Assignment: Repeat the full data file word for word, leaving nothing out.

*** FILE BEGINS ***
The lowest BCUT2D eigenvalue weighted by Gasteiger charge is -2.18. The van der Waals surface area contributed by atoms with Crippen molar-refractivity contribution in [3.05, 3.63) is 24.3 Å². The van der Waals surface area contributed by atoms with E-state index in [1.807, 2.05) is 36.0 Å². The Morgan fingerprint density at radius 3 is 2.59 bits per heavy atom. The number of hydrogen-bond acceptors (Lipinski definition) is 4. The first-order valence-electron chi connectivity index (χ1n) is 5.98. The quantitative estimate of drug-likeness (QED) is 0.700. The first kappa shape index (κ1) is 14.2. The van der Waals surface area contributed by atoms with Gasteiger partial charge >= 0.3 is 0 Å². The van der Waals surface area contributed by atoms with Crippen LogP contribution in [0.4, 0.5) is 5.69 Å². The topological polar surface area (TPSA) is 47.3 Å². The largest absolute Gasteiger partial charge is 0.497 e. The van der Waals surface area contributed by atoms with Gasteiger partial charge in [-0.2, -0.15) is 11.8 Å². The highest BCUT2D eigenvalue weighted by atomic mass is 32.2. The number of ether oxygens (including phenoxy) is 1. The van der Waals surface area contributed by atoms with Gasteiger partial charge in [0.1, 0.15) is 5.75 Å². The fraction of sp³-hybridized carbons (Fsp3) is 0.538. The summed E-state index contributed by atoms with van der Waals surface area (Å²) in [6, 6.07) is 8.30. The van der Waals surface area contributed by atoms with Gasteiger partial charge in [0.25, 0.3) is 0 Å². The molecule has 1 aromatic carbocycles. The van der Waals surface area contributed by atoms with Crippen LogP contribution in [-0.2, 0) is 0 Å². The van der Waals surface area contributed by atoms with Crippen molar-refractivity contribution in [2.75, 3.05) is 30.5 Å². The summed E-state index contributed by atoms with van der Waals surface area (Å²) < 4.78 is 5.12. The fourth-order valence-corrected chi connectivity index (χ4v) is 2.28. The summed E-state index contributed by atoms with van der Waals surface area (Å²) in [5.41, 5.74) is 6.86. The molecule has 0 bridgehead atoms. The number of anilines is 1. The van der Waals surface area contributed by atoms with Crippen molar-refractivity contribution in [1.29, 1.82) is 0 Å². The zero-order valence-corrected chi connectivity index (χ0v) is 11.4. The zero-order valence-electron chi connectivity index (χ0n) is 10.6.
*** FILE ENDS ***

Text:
The lowest BCUT2D eigenvalue weighted by Gasteiger charge is -2.18. The van der Waals surface area contributed by atoms with Crippen molar-refractivity contribution in [3.05, 3.63) is 24.3 Å². The van der Waals surface area contributed by atoms with E-state index in [1.807, 2.05) is 36.0 Å². The Morgan fingerprint density at radius 3 is 2.59 bits per heavy atom. The number of hydrogen-bond acceptors (Lipinski definition) is 4. The first-order valence-electron chi connectivity index (χ1n) is 5.98. The quantitative estimate of drug-likeness (QED) is 0.700. The first kappa shape index (κ1) is 14.2. The van der Waals surface area contributed by atoms with Gasteiger partial charge >= 0.3 is 0 Å². The van der Waals surface area contributed by atoms with Crippen LogP contribution in [0.4, 0.5) is 5.69 Å². The topological polar surface area (TPSA) is 47.3 Å². The largest absolute Gasteiger partial charge is 0.497 e. The van der Waals surface area contributed by atoms with Gasteiger partial charge in [-0.2, -0.15) is 11.8 Å². The highest BCUT2D eigenvalue weighted by atomic mass is 32.2. The number of ether oxygens (including phenoxy) is 1. The van der Waals surface area contributed by atoms with Gasteiger partial charge in [0.1, 0.15) is 5.75 Å². The fraction of sp³-hybridized carbons (Fsp3) is 0.538. The summed E-state index contributed by atoms with van der Waals surface area (Å²) in [6, 6.07) is 8.30. The van der Waals surface area contributed by atoms with Gasteiger partial charge in [0.25, 0.3) is 0 Å². The molecule has 1 aromatic carbocycles. The van der Waals surface area contributed by atoms with Crippen LogP contribution in [-0.2, 0) is 0 Å². The van der Waals surface area contributed by atoms with Crippen molar-refractivity contribution in [2.75, 3.05) is 30.5 Å². The summed E-state index contributed by atoms with van der Waals surface area (Å²) < 4.78 is 5.12. The fourth-order valence-corrected chi connectivity index (χ4v) is 2.28. The summed E-state index contributed by atoms with van der Waals surface area (Å²) in [5.41, 5.74) is 6.86. The molecule has 0 bridgehead atoms. The number of anilines is 1. The van der Waals surface area contributed by atoms with Crippen molar-refractivity contribution in [1.29, 1.82) is 0 Å². The zero-order valence-corrected chi connectivity index (χ0v) is 11.4. The zero-order valence-electron chi connectivity index (χ0n) is 10.6.